The chamber 10, or more specifically the walls 11, 12, 13 forming this are arranged on the inside of the engine hood 4, that is to say in the engine compartment 2. It is advantageously arranged directly opposite, for example directly above, some particularly heat-affected or heat-sensitive component in the engine compartment 2. Examples of such typically heat-affected components are a manifold or a turbo unit (not shown).

FIG. 5 shows an alternative embodiment of the arrangement according to the invention, in which the tailpipe 8 emerges from the end wall 12 connected thereto without projecting into the chamber 10. In this way a more compact chamber construction is obtained. The air baffle element 15 extends through the chamber 10 and, as previously, into the tailpipe 8. In other words, the air baffle element 15 in this case projects right through the chamber 10.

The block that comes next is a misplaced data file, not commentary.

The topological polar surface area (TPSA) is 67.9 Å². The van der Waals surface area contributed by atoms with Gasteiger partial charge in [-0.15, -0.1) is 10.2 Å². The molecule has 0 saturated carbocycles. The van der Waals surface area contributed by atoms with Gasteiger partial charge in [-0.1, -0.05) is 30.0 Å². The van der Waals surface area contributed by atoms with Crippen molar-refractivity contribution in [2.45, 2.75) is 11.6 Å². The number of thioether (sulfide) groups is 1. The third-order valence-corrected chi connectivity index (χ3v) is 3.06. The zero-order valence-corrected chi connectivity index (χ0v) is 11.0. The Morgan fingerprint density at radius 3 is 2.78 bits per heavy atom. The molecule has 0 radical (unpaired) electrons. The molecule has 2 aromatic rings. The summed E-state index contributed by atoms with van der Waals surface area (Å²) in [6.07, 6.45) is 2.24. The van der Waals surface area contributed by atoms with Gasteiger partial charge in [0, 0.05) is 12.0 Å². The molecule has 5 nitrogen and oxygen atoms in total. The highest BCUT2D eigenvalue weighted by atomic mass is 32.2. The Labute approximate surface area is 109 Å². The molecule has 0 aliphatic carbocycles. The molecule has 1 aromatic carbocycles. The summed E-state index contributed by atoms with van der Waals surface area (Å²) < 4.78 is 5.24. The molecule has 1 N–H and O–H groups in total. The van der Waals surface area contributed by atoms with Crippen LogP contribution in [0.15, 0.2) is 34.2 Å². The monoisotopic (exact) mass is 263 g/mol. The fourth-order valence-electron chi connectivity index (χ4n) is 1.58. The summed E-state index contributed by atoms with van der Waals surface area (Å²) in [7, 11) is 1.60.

In the present application, the use of terms such as “including” is open-ended and is intended to have the same meaning as terms such as “comprising” and not preclude the presence of other structure, material, or acts. Similarly, though the use of terms such as “can” or “may” is intended to be open-ended and to reflect that structure, material, or acts are not necessary, the failure to use such terms is not intended to reflect that structure, material, or acts are essential. To the extent that structure, material, or acts are presently considered to be essential, they are identified as such.